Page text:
The sentence glared at me from the screen. “Before you can submit your taxes electronically, you must first verify your identity with the Federal Government. In the box below, write the amount of your income from line 22 of your previous year’s tax return.” A flush of doubt overcame me, a plumb line dropped to uncertainty, and checked my files. I emailed the accountant. Somehow, in my frenetic and emotional departure from Cambodia in the first three months of 2016, I completely forgot to file my taxes for 2015.
It has now been a year since I left the Kingdom. In some moments, the weeks and months feel eternal. Then again, I think that the New Year could not have been 3 months ago. I measure time in journals, short bits of chronicles around daily life, lists of worries and resolutions, reassurances and debriefs, snapshot paragraphs of daily life.
|2016 in a couple of books|
In 2010, when I was cleaning out the big box of journals, I finally sat down and chronicled the space between 1989 and 1996. Those years I spent time in seasons, moving along as a migrant worker following the fruitful fields of the seasonal tourism business. I did not measure my days through birthdays or anniversaries, but instead in activities, landscapes and ecosystems. Jobs. Friends.
The time now also marks nearly a year since seeing my good friend from Cambodia at her parent’s home in British Columbia. I’d helped her access the hospital's radiologist when she felt another lump and panicked. It was not good news. She packed her bags and left. Months later, as I was on my way home from Sydney and I could use my Alaska Air miles, I lofted an idea for a visit and she was happy to see me. She picked me up, we had a couple of drinks that night and went to bed early.
The night's sleep progressed into mid-morning. We took a short walk to the rocky sea shore and she rested on a bench in the bright sun,looking out on a familiar landscape of dark green spruce, blue sea, and gray rocks. I was jet-lagged to the nth degree. She was fatigued from the endless battle with cancer, her local Doctor’s dickheadedness and the daily travails of hair loss and treatments. We had 2 good days: some shopping, a lunch, treatments, cannabis purchase. I drove her around. We didn’t talk about it then. I hoped it was not inevitable, but the odds seemed impossible. I mustered hope for her. We messaged and talked a few times over the winter, the last time regaling a sketchy Vitamin C infusion treatment during her holiday in Mexico with her sweetheart. She left us this week.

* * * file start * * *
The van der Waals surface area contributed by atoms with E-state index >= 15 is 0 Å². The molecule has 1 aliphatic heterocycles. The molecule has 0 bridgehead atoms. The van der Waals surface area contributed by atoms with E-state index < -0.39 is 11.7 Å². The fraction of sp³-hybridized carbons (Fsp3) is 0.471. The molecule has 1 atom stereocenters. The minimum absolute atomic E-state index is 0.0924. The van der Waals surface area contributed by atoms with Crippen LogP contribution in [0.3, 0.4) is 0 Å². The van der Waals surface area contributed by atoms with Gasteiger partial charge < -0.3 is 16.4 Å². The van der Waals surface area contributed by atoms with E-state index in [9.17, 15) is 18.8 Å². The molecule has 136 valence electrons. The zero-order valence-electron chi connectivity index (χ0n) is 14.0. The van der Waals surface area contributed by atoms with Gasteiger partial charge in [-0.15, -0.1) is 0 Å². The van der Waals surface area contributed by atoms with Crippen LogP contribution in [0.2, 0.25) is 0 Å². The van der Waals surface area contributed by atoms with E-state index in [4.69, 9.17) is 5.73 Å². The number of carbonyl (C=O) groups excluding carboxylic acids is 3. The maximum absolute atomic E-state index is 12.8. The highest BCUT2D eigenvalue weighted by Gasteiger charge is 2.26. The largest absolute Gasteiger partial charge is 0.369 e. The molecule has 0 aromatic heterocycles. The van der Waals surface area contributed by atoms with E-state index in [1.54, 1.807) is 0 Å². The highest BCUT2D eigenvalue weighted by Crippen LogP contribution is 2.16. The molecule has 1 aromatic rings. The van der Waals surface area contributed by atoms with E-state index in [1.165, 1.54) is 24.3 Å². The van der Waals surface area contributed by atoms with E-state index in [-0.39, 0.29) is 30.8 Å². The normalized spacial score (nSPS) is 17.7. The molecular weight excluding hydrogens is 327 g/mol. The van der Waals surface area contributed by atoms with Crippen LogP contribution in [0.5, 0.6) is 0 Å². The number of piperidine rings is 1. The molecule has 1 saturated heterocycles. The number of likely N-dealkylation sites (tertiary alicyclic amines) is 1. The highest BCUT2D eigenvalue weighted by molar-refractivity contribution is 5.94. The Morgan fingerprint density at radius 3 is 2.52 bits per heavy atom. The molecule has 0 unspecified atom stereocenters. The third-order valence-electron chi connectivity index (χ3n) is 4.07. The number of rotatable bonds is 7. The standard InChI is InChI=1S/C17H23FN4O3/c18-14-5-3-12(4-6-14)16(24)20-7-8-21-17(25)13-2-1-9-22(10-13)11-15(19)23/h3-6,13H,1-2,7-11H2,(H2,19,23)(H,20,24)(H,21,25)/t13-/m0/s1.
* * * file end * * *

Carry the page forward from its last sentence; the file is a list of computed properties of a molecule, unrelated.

Who’s to know how fast the time will go when we will have so few moments left? These current months are going by so quickly and yet so slowly. I’m torn between embracing each precious moment when outside moving in Nature, and then wishing moments would be over when vacuuming, or witnessing an argument, or bothered by the circular anxiety of insomnia.
Each one has its own timeline, the journey of our life in all its creative manifestations, twists and turns, times to speed up and other times to go slow. Stephen Hawking, in an article about Time Travel, wrote, To see what that means, let's imagine we're doing a bit of normal, everyday car travel. Drive in a straight line and you're travelling in one dimension. Turn right or left and you add the second dimension. Drive up or down a twisty mountain road and that adds height, so that's travelling in all three dimensions. But how on Earth do we travel in time? How do we find a path through the fourth dimension?" He concludes talking about wormholes, ripples and wrinkles in time that exist all around us in microcosmic ways. About the wonder of the Universe. Safe travels beyond my friend.